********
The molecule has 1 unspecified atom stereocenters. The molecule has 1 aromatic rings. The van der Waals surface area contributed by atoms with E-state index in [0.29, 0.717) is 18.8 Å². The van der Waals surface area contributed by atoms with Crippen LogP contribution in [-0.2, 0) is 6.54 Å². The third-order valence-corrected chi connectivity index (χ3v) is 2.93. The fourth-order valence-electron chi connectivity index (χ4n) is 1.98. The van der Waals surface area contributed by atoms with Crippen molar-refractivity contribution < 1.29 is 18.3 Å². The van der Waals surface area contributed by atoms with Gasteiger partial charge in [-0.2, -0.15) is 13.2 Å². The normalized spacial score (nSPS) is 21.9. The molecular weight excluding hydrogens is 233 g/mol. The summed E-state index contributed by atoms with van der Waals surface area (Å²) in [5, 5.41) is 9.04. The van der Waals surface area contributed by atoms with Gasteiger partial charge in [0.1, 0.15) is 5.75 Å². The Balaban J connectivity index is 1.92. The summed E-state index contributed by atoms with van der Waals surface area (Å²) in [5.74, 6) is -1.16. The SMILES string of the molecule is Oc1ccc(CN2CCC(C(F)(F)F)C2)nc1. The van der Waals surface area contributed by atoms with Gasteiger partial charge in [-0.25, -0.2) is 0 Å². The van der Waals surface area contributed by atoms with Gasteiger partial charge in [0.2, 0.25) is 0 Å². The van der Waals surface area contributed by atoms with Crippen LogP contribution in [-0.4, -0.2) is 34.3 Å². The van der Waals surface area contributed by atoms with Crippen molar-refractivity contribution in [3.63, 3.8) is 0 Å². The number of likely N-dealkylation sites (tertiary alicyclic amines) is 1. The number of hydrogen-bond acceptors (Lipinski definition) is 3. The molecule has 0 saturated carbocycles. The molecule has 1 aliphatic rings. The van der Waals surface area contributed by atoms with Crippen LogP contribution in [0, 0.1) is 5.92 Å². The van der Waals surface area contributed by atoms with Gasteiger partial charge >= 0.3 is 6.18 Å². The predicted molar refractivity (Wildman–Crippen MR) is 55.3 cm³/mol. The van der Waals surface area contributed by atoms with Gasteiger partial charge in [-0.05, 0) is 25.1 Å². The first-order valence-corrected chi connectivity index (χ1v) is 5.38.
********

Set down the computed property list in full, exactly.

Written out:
The molecule has 1 unspecified atom stereocenters. The molecule has 1 aromatic rings. The van der Waals surface area contributed by atoms with E-state index in [0.29, 0.717) is 18.8 Å². The van der Waals surface area contributed by atoms with Crippen LogP contribution in [-0.2, 0) is 6.54 Å². The third-order valence-corrected chi connectivity index (χ3v) is 2.93. The fourth-order valence-electron chi connectivity index (χ4n) is 1.98. The van der Waals surface area contributed by atoms with Crippen molar-refractivity contribution < 1.29 is 18.3 Å². The van der Waals surface area contributed by atoms with Gasteiger partial charge in [-0.2, -0.15) is 13.2 Å². The normalized spacial score (nSPS) is 21.9. The molecular weight excluding hydrogens is 233 g/mol. The summed E-state index contributed by atoms with van der Waals surface area (Å²) in [5, 5.41) is 9.04. The van der Waals surface area contributed by atoms with Gasteiger partial charge in [0.1, 0.15) is 5.75 Å². The Balaban J connectivity index is 1.92. The summed E-state index contributed by atoms with van der Waals surface area (Å²) in [5.74, 6) is -1.16. The SMILES string of the molecule is Oc1ccc(CN2CCC(C(F)(F)F)C2)nc1. The van der Waals surface area contributed by atoms with Gasteiger partial charge in [-0.25, -0.2) is 0 Å². The van der Waals surface area contributed by atoms with Gasteiger partial charge in [0.2, 0.25) is 0 Å². The van der Waals surface area contributed by atoms with Crippen LogP contribution in [-0.4, -0.2) is 34.3 Å². The van der Waals surface area contributed by atoms with Crippen molar-refractivity contribution in [3.63, 3.8) is 0 Å². The number of likely N-dealkylation sites (tertiary alicyclic amines) is 1. The number of hydrogen-bond acceptors (Lipinski definition) is 3. The molecule has 0 saturated carbocycles. The molecule has 1 aliphatic rings. The van der Waals surface area contributed by atoms with Crippen LogP contribution in [0, 0.1) is 5.92 Å². The van der Waals surface area contributed by atoms with Gasteiger partial charge >= 0.3 is 6.18 Å². The predicted molar refractivity (Wildman–Crippen MR) is 55.3 cm³/mol. The van der Waals surface area contributed by atoms with Gasteiger partial charge in [-0.05, 0) is 25.1 Å². The first-order valence-corrected chi connectivity index (χ1v) is 5.38.